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  Why would $J=\frac{i}{2} (\Psi \nabla \bar{\Psi} - \bar{\Psi} \nabla \Psi)$ be a probability current for a wave function of the universe?

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In Hawking and Page's paper "Operator ordering and flatness of the universe", there is a brief discussion about whether to interpret $J = \frac{i}{2} ( \Psi \nabla \bar{\Psi} - \bar{\Psi} \nabla \Psi)$ as a probability current for a wave function of the universe.  They conclude that this interpretation is infeasible since the Hartle-Hawking wave function of the universe constructed via path integration over compact metrics will be real-valued and thus $J$ will vanish.  However I am not sure why the question comes up in the first place.  It seems to me that a wave function would need to satisfy a Schroedinger equation in order for $J$ to be interpretable as a probability current, so I would not have thought wave functions of the universe, which should satisfy a Wheeler-DeWitt equation instead, should give rise to a probability current in the same way.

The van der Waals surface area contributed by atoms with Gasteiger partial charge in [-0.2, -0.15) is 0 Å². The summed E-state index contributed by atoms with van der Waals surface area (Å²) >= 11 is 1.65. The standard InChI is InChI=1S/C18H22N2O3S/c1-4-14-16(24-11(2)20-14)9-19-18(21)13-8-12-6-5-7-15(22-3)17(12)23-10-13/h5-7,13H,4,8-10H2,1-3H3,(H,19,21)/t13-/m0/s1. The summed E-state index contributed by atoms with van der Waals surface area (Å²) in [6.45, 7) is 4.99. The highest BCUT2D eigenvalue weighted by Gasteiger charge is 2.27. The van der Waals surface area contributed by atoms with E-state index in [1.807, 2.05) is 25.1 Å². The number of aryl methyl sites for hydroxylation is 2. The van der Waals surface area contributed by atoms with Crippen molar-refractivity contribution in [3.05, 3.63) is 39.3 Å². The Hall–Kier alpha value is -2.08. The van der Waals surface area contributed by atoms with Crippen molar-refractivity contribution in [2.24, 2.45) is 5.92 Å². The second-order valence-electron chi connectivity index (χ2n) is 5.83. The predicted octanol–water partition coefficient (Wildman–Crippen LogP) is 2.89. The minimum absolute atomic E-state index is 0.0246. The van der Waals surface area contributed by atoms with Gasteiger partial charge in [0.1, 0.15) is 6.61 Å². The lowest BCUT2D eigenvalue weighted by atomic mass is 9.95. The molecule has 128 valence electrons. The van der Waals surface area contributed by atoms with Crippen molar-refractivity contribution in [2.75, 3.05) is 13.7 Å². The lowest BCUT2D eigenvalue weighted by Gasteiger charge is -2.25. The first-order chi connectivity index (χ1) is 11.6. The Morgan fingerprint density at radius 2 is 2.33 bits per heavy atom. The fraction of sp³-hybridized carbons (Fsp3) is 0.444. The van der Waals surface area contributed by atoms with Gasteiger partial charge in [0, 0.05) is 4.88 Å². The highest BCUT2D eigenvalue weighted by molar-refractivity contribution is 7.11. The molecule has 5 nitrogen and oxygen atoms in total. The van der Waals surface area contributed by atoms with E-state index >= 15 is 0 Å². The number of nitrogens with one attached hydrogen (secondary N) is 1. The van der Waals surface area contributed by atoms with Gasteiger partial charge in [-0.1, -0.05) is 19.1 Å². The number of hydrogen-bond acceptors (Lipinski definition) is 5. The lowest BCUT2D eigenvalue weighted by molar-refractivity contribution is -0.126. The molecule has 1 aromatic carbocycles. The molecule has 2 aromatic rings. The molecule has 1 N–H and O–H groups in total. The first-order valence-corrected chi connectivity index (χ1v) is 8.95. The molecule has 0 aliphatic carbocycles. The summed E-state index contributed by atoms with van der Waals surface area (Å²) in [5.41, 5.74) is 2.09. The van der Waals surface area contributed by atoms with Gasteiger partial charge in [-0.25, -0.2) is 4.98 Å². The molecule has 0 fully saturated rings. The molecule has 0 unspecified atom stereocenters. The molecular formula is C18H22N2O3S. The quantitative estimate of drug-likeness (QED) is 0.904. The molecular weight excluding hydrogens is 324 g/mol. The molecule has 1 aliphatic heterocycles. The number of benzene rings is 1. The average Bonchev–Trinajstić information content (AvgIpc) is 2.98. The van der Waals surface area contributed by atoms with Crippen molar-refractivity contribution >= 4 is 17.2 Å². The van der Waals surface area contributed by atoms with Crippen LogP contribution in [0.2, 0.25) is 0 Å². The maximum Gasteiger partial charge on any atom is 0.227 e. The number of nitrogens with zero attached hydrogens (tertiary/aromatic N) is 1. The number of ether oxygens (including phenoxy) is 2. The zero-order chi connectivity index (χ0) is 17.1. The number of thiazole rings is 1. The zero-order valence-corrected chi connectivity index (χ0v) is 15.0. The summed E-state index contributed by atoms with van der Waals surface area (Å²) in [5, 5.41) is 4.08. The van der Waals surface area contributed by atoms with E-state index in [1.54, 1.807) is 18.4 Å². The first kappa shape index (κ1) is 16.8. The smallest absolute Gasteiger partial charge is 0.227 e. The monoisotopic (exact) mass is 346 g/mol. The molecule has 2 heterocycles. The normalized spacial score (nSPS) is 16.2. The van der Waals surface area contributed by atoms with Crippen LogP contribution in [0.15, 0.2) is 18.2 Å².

Is there some other justification for interpreting $J$ as a probability current, without invoking a Schroedinger equation?  Or is it implied that we are singling out some mode in superspace (e.g. conformal factor) as an internal clock (but this seems like too big of a leap to be left implicit)?  Or...?  

Thanks for any insight!!

asked Mar 28, 2018 in Theoretical Physics by Idempotent (5 points) [ no revision ]

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